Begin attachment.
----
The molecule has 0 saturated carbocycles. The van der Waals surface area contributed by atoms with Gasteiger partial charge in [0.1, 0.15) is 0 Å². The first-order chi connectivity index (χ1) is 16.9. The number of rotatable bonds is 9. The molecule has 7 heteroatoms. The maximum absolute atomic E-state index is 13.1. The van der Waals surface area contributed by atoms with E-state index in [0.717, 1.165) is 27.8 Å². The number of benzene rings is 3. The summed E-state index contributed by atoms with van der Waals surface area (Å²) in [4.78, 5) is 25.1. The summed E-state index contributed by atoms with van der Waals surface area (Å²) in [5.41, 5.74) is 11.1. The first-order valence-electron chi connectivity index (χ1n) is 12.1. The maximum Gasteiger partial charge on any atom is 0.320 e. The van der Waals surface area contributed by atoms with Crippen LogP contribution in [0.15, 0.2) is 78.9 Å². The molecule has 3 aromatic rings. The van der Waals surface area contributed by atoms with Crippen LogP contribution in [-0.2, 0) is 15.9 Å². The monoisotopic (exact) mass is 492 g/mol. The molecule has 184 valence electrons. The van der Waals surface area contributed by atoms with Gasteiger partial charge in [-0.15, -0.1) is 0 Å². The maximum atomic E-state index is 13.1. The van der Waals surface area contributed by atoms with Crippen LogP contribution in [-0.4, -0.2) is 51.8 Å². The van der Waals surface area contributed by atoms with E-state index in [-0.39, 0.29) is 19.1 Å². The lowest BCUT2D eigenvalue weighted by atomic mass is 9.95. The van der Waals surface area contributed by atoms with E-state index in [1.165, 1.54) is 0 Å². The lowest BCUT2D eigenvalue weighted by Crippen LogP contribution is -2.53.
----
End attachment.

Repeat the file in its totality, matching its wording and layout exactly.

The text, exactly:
The molecule has 0 saturated carbocycles. The van der Waals surface area contributed by atoms with Gasteiger partial charge in [0.1, 0.15) is 0 Å². The first-order chi connectivity index (χ1) is 16.9. The number of rotatable bonds is 9. The molecule has 7 heteroatoms. The maximum absolute atomic E-state index is 13.1. The van der Waals surface area contributed by atoms with E-state index in [0.717, 1.165) is 27.8 Å². The number of benzene rings is 3. The summed E-state index contributed by atoms with van der Waals surface area (Å²) in [4.78, 5) is 25.1. The summed E-state index contributed by atoms with van der Waals surface area (Å²) in [5.41, 5.74) is 11.1. The first-order valence-electron chi connectivity index (χ1n) is 12.1. The maximum Gasteiger partial charge on any atom is 0.320 e. The van der Waals surface area contributed by atoms with Crippen LogP contribution in [0.15, 0.2) is 78.9 Å². The molecule has 3 aromatic rings. The van der Waals surface area contributed by atoms with Crippen LogP contribution in [-0.2, 0) is 15.9 Å². The monoisotopic (exact) mass is 492 g/mol. The molecule has 184 valence electrons. The van der Waals surface area contributed by atoms with Gasteiger partial charge in [-0.15, -0.1) is 0 Å². The maximum atomic E-state index is 13.1. The van der Waals surface area contributed by atoms with Crippen LogP contribution in [-0.4, -0.2) is 51.8 Å². The van der Waals surface area contributed by atoms with E-state index in [-0.39, 0.29) is 19.1 Å². The lowest BCUT2D eigenvalue weighted by atomic mass is 9.95. The van der Waals surface area contributed by atoms with E-state index in [1.165, 1.54) is 0 Å². The lowest BCUT2D eigenvalue weighted by Crippen LogP contribution is -2.53.